Make sturdy clogs to woo her? No diamond?

Marken boys proposed to girls with shoes, not rings!

If you’re looking for quaint cultural experience of a different kind, venture just half an hour from Amsterdam to Volendam. Then, if you can tear your eyes away from the picturesque waterfront, board a ferry across the lake to Marken, an island surrounded by a dyke, where a tiny population of 2000 lives on reclaimed land.

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The fairytale village of Marken is almost too perfect to be true

Amble around the adorable village, and get enamoured by the houses surrounded by lovely gardens…many of which are listed as National Heritage Sites. Serenity now. Just the chatter of childrens’ voices and the sight of sheep, cows and green grass. Houses resting on dikes showing off their original character…in all imaginable shades of greens…olive green, bottle green, pea green, and apple green painted houses with white trims topped with pagoda-like red roof-tiles…their weathered paint declaring their true lineage. Little pathways meandering in and around the charming dwellings and canals slicing through the landscape adding pitcherfuls of beauty.

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Love these pretty houses

Reflect a little on the background. Once livelihood had depended heavily upon the sea, but when dams were created to save them from periodic flooding, the fishing and shipbuilding industries were swept away forever. Marken, like many other villages, reinvented itself with tourism, freshwater fishing, and cheese production.

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I’m green with envy

And now for the cultural experience. I highly recommend that you go for a live demonstration at one of Marken’s famous traditional wooden shoe factories. Wooden shoes, apparently, are a true symbol for Netherlands, just as much as windmills, tulips and cheese. You will be informed that the oldest wooden shoe ever found in the Netherlands dates from 1230 AD…now that’s heritage!

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Wooden clog demonstration at a local factory…still a rough stage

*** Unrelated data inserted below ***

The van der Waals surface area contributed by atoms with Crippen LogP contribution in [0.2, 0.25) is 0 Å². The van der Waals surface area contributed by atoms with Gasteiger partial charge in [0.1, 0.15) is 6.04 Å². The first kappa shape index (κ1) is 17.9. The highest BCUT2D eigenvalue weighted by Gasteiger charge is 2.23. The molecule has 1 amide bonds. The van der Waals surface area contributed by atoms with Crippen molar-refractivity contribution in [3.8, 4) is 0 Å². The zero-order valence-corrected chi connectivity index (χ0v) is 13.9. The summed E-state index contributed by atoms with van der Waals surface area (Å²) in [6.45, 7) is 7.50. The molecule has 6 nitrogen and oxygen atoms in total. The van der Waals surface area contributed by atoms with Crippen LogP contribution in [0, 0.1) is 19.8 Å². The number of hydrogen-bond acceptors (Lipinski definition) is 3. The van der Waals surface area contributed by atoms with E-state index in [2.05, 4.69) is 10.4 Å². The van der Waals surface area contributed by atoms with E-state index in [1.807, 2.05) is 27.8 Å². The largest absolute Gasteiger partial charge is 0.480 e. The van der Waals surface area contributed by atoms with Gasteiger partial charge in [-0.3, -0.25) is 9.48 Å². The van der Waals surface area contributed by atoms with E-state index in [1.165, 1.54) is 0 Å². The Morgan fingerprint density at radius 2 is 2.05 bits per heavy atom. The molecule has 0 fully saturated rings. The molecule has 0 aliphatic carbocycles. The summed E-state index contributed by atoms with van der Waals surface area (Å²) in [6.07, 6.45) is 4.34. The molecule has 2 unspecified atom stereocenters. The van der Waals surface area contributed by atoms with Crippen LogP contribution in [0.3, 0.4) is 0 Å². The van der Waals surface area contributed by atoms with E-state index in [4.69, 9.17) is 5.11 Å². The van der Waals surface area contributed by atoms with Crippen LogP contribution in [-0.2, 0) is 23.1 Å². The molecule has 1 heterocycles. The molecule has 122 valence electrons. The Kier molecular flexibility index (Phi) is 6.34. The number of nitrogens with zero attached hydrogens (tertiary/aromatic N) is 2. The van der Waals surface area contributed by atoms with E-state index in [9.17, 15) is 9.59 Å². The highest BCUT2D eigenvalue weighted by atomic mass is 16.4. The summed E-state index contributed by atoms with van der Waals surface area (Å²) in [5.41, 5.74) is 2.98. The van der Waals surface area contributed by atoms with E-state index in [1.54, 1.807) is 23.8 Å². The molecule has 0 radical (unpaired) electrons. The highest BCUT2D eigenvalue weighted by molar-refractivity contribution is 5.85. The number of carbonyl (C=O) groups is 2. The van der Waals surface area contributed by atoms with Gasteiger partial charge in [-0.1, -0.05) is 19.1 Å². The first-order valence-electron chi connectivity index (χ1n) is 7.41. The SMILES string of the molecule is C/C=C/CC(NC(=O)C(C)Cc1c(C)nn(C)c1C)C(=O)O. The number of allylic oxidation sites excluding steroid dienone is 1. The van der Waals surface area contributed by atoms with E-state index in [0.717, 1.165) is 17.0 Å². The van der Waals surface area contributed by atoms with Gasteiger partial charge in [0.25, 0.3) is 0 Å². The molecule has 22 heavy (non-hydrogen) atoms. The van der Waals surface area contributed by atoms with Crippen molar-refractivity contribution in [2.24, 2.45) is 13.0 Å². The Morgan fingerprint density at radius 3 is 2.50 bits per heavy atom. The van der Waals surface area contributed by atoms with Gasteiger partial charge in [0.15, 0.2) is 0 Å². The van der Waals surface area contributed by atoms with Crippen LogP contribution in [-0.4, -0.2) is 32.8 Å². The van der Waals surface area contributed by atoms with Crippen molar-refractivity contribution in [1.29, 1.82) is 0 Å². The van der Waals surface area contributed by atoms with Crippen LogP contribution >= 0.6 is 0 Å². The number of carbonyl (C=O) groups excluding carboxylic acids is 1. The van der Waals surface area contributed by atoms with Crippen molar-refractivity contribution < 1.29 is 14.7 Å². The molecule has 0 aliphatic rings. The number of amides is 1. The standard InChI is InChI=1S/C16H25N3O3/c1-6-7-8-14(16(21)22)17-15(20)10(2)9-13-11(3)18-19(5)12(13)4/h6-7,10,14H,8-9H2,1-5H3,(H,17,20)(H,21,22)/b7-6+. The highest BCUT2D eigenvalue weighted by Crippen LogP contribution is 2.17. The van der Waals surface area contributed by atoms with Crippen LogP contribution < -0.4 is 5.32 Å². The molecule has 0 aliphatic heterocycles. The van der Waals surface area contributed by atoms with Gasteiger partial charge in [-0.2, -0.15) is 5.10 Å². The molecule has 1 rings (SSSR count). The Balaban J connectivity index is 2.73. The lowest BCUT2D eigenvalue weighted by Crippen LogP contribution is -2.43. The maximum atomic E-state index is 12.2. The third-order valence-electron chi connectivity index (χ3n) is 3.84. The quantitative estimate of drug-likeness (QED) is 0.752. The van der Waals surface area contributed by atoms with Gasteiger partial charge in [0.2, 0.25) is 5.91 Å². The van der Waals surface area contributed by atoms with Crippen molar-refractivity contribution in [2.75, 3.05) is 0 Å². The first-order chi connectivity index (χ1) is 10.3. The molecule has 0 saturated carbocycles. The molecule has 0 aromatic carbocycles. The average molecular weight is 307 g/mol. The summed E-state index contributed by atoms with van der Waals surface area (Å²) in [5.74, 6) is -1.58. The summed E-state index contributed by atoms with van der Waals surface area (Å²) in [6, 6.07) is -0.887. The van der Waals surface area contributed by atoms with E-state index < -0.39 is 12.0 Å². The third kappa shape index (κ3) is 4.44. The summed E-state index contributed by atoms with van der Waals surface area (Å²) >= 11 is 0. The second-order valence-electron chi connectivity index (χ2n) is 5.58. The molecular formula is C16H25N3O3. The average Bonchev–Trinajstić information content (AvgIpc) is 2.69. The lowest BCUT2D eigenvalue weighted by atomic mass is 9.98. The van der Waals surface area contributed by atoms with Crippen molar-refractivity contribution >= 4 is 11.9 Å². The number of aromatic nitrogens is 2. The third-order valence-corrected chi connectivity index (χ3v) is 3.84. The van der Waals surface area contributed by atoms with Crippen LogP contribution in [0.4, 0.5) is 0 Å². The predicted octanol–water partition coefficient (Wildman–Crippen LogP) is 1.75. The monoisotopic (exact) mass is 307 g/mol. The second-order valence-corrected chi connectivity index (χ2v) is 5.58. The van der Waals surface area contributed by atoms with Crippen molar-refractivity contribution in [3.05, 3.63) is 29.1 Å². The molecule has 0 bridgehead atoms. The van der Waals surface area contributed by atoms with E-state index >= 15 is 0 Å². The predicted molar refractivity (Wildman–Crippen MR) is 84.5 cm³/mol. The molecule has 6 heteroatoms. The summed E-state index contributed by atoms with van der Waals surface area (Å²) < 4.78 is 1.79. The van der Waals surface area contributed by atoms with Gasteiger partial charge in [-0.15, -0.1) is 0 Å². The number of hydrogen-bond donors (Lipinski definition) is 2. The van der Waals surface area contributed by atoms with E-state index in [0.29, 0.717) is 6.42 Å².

Would you believe if I told you that in the olden days, a local fisher boy was expected to propose to a girl by decorating a pair of wooden shoes for her and if she was ‘floored’, they got married and the shoes became a lifelong memento. Picture the scene…a young man down on his knees, offering not a diamond ring, but a pair of hand-painted shoes. Clearly, those were days of modesty and practicality!

Wooden shoes gained popularity in the 16th century and until after World War II, almost every village in Netherlands had its own signature wooden shoemaker, who created his own brand of style with unusual colours, carvings and decorations. There were plain wooden shoes for working days and painted ones for Sundays. Even now, gardeners, farmers, blacksmiths, fishermen, masons and road workers sport sturdy wooden shoes in the rugged countryside.

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The final wooden clog painted with flowers

Though the clogs are now machine-made and a pair can be created in less than five minutes; the process of drying, polishing and treating the shoe takes an additional few weeks. However, the shoes continue to be hand-painted and that’s where the traditional craft comes in. Clog souvenirs are very popular, not to wear, but to store stationery, loose change, or even use as flower-pots! Our choice was a pair of tiny red wooden clogs attached to a key chain…easy to carry and close enough to the real thing.

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Vibrant and cheerful clogs to woo the girls 😉

In the comfort of my seat on the bus, I looked down at my shoes, and wondered about the disregard even contempt associated with footwear in our country…its lowly to point your shoes at someone or walk into a holy place with shoes. Back in the Middle Ages, people used to walk bare feet and shoes were worn only by the elite…what a contrast in belief systems!

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68 thoughts on “Make sturdy clogs to woo her? No diamond?

  1. This is amazing! If my husband had proposed with painted clogs instead of a ring, I’d probably have been so impressed I’d have said yes too! Plus, seriously, very practical. Sturdy shoes are hard to come by.

    Great blog post! I loved looking through the photos. Thanks for sharing!

    Liked by 1 person

  2. This article is so cute. I’d much rather have a labor of love than a diamond. I recently eloped though lol so that shows how traditional I am. When I was in Holland I didn’t make it past Amsterdam makes me want to take a trip back.